As you know, our beloved Frybread Queen began her reign at Montana Rep last weekend and, of course, our Artistic Director, Executive Director, and Managing Director (Randy, Jeannie, and David) all made the trip to Missoula to witness her debut. Caroline, Jenn, and I didn't want to be left out so we insisted that Jeannie send us a few pictures from the road (to the left you'll see one of the yummy lunches she made us drool over) and give us something we can share with all of you. Her entry is below. Enjoy the read!
What an opening!
First of all, Carolyn has written an extraordinary play – a love story, a ghost story, a story full of surprise twists and turns that kept the audience on the edge of their seats. The characters are deep, their relationships complex, and the secrets they keep – dark and powerful!
We’ve had such a wonderful time working with Carolyn over the past three years as she’s shaped and crafted her story (originally a novel) into this play. We’ve had numerous workshops and staged readings with exceptionally talented actresses, directors and dramaturges providing Carolyn with the opportunity to hear her words in workshops and with an audience. Getting the play up on its feet was the next step in our development process so we asked Carolyn to continue her work revising her play with Jere Hodgin as director and Robert Caisley as dramaturg.
One of the main things we wanted to explore was the presence of the dearly departed son, father, husband and lover – Paul – who we never see on stage, but who is there from the beginning. All four of the women feel him, see him or are possessed by him. This developmental co-production would give us the opportunity to fine tune the script and, for the set, lighting, and sound designers, to create those things that would make Paul real not only for the actresses but for the audience as well.
Jere cast the play with four superb actresses. Jane Lind gave a tour de force performance as Jessie, the tough Navajo grandmother who's left to pick up the pieces of her life while trying to protect her granddaughter Lily who was played with rebellious glee by Tiffany Miewald. Lily Gladstone as Carlisle, the good Cherokee auntie with the sweet façade, tries to console the devastated Lily and keep the peace while Arigon Starr as Annalee, the stepmom and outsider, clashes with Jessie over who’s to blame for Paul’s sorrows. Possessed by her own demons and regrets, Annalee, an Oklahoma Creek lawyer who is dying of lung cancer, desperately clings to life and her claim on Lily, determined to rid the family of its ghosts. Each of the performers was pitch perfect. Their interactions with each other were honest and truthful and their reactions to Paul’s presence made him all the more real to the audience.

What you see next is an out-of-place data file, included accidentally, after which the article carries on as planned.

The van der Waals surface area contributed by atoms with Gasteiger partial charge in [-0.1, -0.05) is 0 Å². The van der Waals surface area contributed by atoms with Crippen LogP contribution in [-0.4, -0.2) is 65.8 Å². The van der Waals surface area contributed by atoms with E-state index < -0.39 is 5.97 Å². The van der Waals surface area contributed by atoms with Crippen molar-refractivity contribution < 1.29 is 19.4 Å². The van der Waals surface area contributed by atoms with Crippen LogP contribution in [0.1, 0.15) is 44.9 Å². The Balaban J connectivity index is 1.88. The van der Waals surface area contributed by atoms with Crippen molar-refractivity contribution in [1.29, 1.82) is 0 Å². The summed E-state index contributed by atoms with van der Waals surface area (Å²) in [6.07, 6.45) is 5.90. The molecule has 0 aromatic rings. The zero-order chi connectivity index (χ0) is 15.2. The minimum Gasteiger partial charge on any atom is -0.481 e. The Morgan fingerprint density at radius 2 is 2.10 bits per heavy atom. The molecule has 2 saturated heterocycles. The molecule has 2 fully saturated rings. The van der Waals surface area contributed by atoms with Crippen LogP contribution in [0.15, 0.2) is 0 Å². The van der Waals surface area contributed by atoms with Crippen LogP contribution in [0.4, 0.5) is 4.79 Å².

Scenic designer Johanna Josephian gave us a realistic set complete with a creaky screen door, a comfy old rocker, a wobbly picnic table and an old fashioned two-seater glider that moved on its own whenever Paul wanted to make his presence felt. She was aided by lighting designer Mark Dean and sound designer Jayson L. Ferguson who continued to up the ante each time Paul was “on stage” with swirling lights, a flicker, an ominous glow and the sounds of breath, wind, thunder, a slamming screen door or subtle music. It all worked and it all made the hair on the back of my neck stand up. Judging by the way the audience leaned forward in their seats whenever they felt Paul’s presence - Paul was definitely in the theater and on that stage!
I’d like to thank everyone involved with this production from its earliest readings to this wonderful production. I’d also like to congratulate Montana Rep and the University of Montana for their commitment to Native theater and the Native voice. We are proud to have had the encouragement and support of UM President George M. Dennison, Provost Royce C. Engstrom, Dean Stephen Kalm, and The College of Visual and Performing Arts.
We are especially thankful to The School of Theatre & Dance and its Director Mark Dean, and to Montana Rep and its Artistic Director Greg Johnson. We’ve had such a wonderful time collaborating with them this year and they did such a great job getting the word out and getting a Native American audience in to see the show – many of whom attended the invited preview performance and after party at the beautiful Payne Family Native American Center on campus. They had lots of help from the American Indian Student Services and its Director Fredrika Hunter, and The Department of Native American Studies. We were thrilled when a Native student commented during the talk back that this was the first play she’d ever been to and that she came because of the storyline and the chance to see four Native women on stage!
We look forward to the next steps on our way to the world premiere of The Frybread Queen next March at The Autry. Join us on our journey when we do our final workshop and readings of The Frybread Queen on November 4th and 7th during the American Indian Arts Marketplace at the Autry. Carolyn, Jere and Rob will work with a local cast to iron out the last few issues with the text. Check out the Autry Calendar for more information on our November readings and email NativeVoices@theautry.org to make your reservations today.